I can totally relate to this. I am NOT a travel blogger (yet) and I got a full time job, so when I go on holidays, I have to “plan” some of my activities to make the most of it. I love taking bus tours or guided tours, but I also love to explore whatever I want to see. I hate to look like a tourist, but if it’s the first time in a foreign city… I AM a tourist.
    Not everyone has the privilege or courage to travel solo or stay with strangers in a foreign country.
    I’d say I’m 40% tourist and 60% traveller, but I would never judge anyone who defines themselve differently.
    We’re all just here to follow our dreams and see as much of our beautiful world as possible… on our own terms.

  • Reply
    March 3, 2016 at 9:25 am

    This post is PERFECT! I agree with everything you’ve said 🙂 I consider myself somewhere down the middle – if it’s my first visit to a place, you’re damn right I’m going to do my research and make sure to visit the main attractions. But I’m also going to browse the internet and blogs for more ‘non-mainstream’ things to do and see. Mixing the ‘traveler’ and ‘tourist’ is the perfect way to see a country/city/place, if you ask me 🙂 And I can’t stand backpackers belittling typical tourists. Great post!

    • Reply
      March 7, 2016 at 7:45 pm

      Thanks Lisa. Mixing it up is the way to go for me!

  • Reply
    March 3, 2016 at 10:36 am

    I can’t agree more! Don’t understand thi stuppid debate. What is beautiful in traveling is the fact that whatever the way you travel is fine as longe as you enjoy it 🙂

  • Reply
    March 3, 2016 at 10:44 am

    I completely agree with you! Even before I started reading the post I was thinking that we all really are tourists whether we like it or not. I think it’s bullshit that some “travellers” would judge other people’s way of travelling, and consider their own superior.
    Camilla |

  • Reply
    March 3, 2016 at 11:21 am

    Well said! Nothing annoys me more than everyone trying desperately to shove everyone else into boxes, and travel snobs are the worst!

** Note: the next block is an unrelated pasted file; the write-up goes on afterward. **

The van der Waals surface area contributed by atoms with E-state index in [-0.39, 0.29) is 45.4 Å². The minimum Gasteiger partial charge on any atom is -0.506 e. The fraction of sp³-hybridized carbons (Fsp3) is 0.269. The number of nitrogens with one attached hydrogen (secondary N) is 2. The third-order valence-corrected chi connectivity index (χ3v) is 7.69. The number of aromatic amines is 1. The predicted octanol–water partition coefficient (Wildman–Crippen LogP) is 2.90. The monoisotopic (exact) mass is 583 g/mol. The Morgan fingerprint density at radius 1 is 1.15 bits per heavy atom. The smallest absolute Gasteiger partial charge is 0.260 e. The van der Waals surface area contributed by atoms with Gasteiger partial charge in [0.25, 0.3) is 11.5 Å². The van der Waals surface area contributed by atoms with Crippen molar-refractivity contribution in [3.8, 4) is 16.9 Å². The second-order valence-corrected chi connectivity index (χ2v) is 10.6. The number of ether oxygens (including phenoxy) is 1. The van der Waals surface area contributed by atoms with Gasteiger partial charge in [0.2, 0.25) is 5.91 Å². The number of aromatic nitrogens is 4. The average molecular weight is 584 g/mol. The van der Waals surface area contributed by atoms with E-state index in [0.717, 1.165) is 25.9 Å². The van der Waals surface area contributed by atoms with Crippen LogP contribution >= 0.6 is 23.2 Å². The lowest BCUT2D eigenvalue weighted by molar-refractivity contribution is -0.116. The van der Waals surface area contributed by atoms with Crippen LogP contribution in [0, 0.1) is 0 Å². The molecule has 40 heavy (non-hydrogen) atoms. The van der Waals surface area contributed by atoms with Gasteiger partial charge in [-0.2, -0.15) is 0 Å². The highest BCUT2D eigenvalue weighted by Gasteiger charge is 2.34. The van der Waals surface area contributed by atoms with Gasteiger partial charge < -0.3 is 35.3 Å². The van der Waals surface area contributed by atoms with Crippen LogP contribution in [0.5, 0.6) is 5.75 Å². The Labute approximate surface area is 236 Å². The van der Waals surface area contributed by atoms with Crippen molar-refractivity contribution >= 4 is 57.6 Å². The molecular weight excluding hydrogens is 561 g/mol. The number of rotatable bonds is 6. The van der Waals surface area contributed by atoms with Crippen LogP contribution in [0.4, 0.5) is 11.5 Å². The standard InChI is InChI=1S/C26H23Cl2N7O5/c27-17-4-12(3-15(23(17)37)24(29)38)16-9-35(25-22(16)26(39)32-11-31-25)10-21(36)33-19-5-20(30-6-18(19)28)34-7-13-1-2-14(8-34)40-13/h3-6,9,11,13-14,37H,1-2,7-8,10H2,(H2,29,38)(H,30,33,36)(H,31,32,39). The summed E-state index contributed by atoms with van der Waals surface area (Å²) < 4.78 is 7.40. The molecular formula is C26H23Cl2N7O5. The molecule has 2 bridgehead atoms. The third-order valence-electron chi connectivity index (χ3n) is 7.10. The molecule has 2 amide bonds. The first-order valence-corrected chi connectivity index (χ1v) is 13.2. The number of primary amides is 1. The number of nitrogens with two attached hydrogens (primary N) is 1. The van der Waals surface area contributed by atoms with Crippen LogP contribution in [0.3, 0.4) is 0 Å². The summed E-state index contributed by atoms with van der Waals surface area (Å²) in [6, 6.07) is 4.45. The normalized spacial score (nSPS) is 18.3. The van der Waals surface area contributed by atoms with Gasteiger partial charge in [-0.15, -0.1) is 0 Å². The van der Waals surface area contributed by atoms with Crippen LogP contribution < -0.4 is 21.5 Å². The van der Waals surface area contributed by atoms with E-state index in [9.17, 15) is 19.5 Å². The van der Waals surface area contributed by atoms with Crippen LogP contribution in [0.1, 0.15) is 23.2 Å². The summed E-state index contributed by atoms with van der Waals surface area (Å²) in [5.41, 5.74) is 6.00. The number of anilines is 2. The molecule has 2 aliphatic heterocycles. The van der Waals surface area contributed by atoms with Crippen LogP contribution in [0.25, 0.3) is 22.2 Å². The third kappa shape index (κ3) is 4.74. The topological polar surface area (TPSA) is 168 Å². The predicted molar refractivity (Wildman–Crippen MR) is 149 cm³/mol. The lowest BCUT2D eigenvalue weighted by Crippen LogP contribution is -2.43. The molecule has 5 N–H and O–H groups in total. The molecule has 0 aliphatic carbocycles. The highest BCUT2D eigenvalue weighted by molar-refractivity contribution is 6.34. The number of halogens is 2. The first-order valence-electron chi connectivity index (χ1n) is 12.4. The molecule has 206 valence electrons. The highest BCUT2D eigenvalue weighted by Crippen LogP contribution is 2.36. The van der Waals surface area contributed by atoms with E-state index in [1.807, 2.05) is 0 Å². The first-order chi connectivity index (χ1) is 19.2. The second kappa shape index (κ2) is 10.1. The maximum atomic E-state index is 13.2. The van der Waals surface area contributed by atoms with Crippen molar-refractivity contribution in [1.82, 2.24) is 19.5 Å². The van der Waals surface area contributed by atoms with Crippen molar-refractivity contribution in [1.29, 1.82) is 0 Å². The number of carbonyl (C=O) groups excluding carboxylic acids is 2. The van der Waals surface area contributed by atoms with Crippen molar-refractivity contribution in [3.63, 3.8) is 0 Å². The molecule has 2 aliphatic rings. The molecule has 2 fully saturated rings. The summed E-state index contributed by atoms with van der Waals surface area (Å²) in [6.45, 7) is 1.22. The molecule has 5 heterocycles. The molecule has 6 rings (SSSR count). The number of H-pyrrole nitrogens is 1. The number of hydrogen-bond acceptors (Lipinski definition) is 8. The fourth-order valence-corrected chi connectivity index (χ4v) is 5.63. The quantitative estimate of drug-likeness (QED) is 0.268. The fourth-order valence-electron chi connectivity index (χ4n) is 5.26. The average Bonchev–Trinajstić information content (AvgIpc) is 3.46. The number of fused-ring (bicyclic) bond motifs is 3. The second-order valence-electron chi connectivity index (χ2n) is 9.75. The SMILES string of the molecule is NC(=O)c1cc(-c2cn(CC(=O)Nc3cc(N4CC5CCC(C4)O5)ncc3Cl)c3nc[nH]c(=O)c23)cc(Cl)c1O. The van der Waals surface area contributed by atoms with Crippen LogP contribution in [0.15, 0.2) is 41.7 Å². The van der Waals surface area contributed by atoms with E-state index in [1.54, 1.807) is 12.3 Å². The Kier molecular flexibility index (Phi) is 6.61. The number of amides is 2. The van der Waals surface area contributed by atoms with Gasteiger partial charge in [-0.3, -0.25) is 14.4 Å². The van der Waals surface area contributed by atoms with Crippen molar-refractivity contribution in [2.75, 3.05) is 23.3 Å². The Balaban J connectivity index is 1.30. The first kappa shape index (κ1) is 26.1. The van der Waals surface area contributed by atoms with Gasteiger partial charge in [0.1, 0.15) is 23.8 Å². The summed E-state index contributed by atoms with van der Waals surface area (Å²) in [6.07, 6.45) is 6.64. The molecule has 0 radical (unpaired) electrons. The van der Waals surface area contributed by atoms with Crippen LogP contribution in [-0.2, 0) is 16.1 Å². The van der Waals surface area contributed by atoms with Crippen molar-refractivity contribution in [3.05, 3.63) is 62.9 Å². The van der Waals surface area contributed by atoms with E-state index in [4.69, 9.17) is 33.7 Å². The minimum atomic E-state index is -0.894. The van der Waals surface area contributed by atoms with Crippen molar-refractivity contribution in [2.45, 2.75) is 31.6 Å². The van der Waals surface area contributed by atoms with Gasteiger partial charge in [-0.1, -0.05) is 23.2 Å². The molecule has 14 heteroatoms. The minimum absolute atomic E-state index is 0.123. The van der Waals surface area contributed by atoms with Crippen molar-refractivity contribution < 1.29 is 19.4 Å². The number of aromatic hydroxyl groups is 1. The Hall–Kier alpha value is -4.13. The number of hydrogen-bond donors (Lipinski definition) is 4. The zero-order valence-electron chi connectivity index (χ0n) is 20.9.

• Reply
    March 3, 2016 at 11:44 am

    Great post noods. We’ve been experiencing similar judging about “minimalism” and what defines a “minimalist”. I love how the guy said ditch the guide book but tried to guide you on what to do, essentially making himself a hypocrite!

  • Reply
    smiling notes
    March 3, 2016 at 3:39 pm

    Oh I agree with this post 100%! This whole tourist vs traveller debate is getting really old and I just do not understand it. That guy you met in Vietnam was so judgemental ughh. I would have straight away rolled my eyes after he started speaking 😀

  • Reply
    March 3, 2016 at 4:10 pm

    Finally! Completely agree with this kick-ass article. There’s no right or wrong way to explore. People move from place to place for a whole host of reasons, that doesn’t mean we should get shot down for our particular travel style. I’ve camped under the stars in the Australian outback and had a luxury spa weekend in the UK… So What does that make me? Pretty sure it makes me human. Well said noodles!

  • Reply
    March 3, 2016 at 10:06 pm

    I say amen to this! If I read one more of those articles pretending that you’re not a ‘real’ traveller unless you only sleep in hostels and have like 2 guys vommiting in the bunk bed next to you and 2 other guys (or girls or both or whatever :p) having sex in the other bunk bed on the other side, I’m gonna scream or something!!! I mean puh-lease, those people are so arrogant and full of shit, and why the hell do they even care about how other people travel? OK I gotta stop ranting now :p Haha, great read!!!

    • Reply
      March 7, 2016 at 7:51 pm

      Hahaha thanks hun! I’m sorry but surely NO-ONE wants to hear two people at it! Euw. Luckily I’ve never encountered that. Does that mean I’m not a “real” traveller? Damn! (give a shit!)

  • Reply
    March 4, 2016 at 12:00 pm